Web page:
I clearly remember my introduction to the state nursing home survey (inspection) back when I was a brand new nursing assistant:
- Panicked whispers of “surveyors just walked in” that spread through the building like wildfire.
- Poker-faced surveyors lurking in the hallways and writing mysterious notes on their clipboards.
- Deer-in-the-headlights expressions on the faces of staff corned by surveyors and peppered with questions.
- Nursing assistants scattering into residents’ rooms, hoping they wouldn’t be one of the unfortunate souls selected to be watched while giving a resident a bath.
- Managers praying that they would be far, far away on vacation the week the surveyors appeared.
Has anything changed over the years? Probably not a lot. The state survey remains a stressful event at every nursing home around the country. No matter how well staff do their jobs, it’s still nerve-wracking to be watched and questioned while they provide care for their residents. I’m hoping by better understanding the survey process, you’ll feel more comfortable if you happen to be volunteering while the surveyors are at your nursing home.
If you’ve experienced a state survey in the past, you’ll notice some changes next time the surveyors come calling. This is the result of a new state survey protocol that was initiated in November. The biggest change you’ll see as a volunteer is the fact that each surveyor now carries a laptop computer to record their observations. This means they’ll be out on the units more to observe cares and interview residents instead of spending so much time huddled behind closed doors in the conference room.
What is the purpose of a state survey?
Inspections were first mandated due to legitimate concerns about care in nursing homes way back in the 1970’s. While it’s easy to view surveyors as the enemy, they are actually here to help assure that our residents receive safe, high-quality care. Nursing homes are required to follow a myriad of regulations. The surveyors are an extra set of eyes to look and see that all of these rules are carried out for the protection of the residents.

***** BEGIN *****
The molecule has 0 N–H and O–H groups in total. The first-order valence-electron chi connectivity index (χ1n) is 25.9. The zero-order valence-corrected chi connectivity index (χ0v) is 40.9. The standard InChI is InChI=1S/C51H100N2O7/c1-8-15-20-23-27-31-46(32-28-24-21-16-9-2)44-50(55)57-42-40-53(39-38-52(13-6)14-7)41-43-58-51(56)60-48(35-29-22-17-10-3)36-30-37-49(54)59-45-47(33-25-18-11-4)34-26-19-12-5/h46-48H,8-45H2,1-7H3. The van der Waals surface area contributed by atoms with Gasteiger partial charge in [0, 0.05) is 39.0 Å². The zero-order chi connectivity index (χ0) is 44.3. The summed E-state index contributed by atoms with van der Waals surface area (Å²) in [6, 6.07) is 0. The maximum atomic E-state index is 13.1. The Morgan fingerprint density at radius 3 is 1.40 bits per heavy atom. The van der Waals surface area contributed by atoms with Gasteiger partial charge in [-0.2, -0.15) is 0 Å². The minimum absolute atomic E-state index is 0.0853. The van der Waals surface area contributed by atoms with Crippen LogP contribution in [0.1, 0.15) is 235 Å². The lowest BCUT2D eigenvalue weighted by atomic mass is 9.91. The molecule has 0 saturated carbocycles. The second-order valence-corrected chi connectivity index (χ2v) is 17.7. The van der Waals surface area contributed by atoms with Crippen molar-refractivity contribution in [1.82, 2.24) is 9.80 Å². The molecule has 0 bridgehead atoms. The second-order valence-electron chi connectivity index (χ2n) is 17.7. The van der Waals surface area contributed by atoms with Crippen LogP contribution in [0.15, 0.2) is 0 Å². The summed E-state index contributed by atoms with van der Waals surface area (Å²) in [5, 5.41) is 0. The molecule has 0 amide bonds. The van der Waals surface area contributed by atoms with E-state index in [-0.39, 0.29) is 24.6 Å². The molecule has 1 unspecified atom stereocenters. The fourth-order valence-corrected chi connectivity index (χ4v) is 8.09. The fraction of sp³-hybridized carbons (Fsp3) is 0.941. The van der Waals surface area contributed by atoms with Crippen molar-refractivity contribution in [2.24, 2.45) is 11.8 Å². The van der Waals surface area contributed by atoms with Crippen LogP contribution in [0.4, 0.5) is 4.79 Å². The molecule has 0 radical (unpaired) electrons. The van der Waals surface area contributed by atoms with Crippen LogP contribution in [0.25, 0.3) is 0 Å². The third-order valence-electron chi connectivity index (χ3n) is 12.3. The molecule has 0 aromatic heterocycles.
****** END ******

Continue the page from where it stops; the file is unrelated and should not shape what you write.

Who are the surveyors?
The survey team consists of people from a variety of backgrounds. There’s always a nurse, as well as other professionals such as dieticians, physical therapists, and social workers. All surveyors receive extensive training in nursing home regulations and the survey process.
When can we expect a visit from the state surveyors?
State surveyors generally visit once a year. Additional surveys are scheduled due to a variety of special circumstances. For example, a federal team occasionally comes in as a follow-up to a state survey. If a nursing home does poorly during a state inspection, extra visits may be done to assure the deficiencies are corrected. In addition, a complaint from a resident or family member may trigger a survey.
The visits are unannounced. The surveyors want to see the normal, everyday operations of the nursing home. While they usually arrive during regular business hours, surveyors have also been known to pop in during the night shift and on weekends. Therefore, everyone should always be prepared.
Typically, a state survey lasts about 3-4 days. However, we’re told that they may take a bit longer while the surveyors adapt to the new survey process.